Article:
Cadence - Review
For this latest endeavor, the synthesizer whiz returns to one of his primary loves, the organ, in this case a restored vintage Hammond with Leslie cabinet
The Review of Jazz & Blues: Creative improvised music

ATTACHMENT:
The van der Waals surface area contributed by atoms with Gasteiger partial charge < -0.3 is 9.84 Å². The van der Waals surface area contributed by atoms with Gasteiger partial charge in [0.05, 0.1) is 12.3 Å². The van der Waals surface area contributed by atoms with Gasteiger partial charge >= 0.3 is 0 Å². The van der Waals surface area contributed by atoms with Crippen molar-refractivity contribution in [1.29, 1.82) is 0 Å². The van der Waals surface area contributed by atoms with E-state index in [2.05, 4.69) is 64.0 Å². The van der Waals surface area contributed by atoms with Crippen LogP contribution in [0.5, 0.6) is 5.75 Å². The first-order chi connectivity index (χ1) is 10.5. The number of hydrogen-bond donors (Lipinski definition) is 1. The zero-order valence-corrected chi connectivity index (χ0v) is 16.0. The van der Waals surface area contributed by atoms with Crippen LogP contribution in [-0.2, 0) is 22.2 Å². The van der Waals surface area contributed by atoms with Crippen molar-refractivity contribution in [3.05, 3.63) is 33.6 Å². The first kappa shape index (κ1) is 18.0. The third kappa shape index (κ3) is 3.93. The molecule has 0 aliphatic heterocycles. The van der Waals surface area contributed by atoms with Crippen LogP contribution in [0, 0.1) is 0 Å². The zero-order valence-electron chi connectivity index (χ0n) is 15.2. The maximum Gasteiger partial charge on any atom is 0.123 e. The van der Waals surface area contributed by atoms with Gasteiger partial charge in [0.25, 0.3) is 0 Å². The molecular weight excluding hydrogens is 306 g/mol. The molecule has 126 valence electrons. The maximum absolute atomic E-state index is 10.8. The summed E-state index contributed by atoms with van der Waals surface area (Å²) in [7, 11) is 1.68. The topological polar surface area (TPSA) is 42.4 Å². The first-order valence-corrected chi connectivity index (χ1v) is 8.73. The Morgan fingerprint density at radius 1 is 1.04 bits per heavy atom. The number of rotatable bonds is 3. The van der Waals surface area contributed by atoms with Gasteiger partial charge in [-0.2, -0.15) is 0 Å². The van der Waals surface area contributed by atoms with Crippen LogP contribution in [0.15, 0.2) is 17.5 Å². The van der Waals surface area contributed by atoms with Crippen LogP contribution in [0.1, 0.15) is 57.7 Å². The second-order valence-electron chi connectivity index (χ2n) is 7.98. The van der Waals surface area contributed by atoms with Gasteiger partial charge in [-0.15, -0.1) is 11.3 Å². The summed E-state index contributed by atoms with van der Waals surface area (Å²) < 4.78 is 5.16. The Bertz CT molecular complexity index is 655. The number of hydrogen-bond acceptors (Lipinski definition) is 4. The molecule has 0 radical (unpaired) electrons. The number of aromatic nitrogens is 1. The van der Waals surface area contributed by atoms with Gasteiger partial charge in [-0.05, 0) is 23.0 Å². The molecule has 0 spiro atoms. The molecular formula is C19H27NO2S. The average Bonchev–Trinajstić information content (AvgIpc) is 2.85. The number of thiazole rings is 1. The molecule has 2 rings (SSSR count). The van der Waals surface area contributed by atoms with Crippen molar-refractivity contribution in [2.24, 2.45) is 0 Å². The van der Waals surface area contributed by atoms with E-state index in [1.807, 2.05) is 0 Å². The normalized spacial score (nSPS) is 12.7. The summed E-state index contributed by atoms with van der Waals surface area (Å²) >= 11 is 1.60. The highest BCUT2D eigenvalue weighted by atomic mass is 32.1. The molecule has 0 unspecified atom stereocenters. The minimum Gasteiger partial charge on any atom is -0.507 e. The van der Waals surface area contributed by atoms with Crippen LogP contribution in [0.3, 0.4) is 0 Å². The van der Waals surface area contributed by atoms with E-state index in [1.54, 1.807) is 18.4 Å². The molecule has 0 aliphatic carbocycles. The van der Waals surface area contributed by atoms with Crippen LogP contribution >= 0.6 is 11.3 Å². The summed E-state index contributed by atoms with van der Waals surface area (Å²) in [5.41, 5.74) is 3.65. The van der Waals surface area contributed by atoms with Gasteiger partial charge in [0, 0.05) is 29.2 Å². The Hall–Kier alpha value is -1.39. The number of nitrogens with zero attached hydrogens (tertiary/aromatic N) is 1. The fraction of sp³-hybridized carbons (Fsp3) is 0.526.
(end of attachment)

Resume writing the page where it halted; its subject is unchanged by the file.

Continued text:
lf you're heavily into the music of Gil Evans then you should know Pete Levin. The veteran keyboardist was with the iconic arranger/composer for well over a decade. The same could be said of the semi-forgotten Jimmy Giuffre, with whom Levin spent a fruitful term of employment. In fact, two of the latter's compositions, "Sad Truth" and "Dragonfly", are included on Deacon Blues. For this latest endeavor, the synthesizer whiz returns to one of his primary loves, the organ, in this case a restored vintage Hammond with Leslie cabinet. For the most part Levin supplies his own bass lines except for four tracks which use his brother, fairly famous Rock bassist Tony. The well-known Danny Gottlieb handles drum chores on the majority of cuts while the gifted Mike DeMicco and string vet Joe Beck split lead guitar duties. Other than the Steely Dan title song, a Beach Boy ditty, the Eric Satie title, "Eclipse" from Demicco, the aforementioned Giuffre pair, and the standard "Mean To Me" (which proves these guys can go totally old school), the rest come from the pen of the leader, who seems to immensely enjoy this return to his roots. A nice diversion from an always interesting musician.
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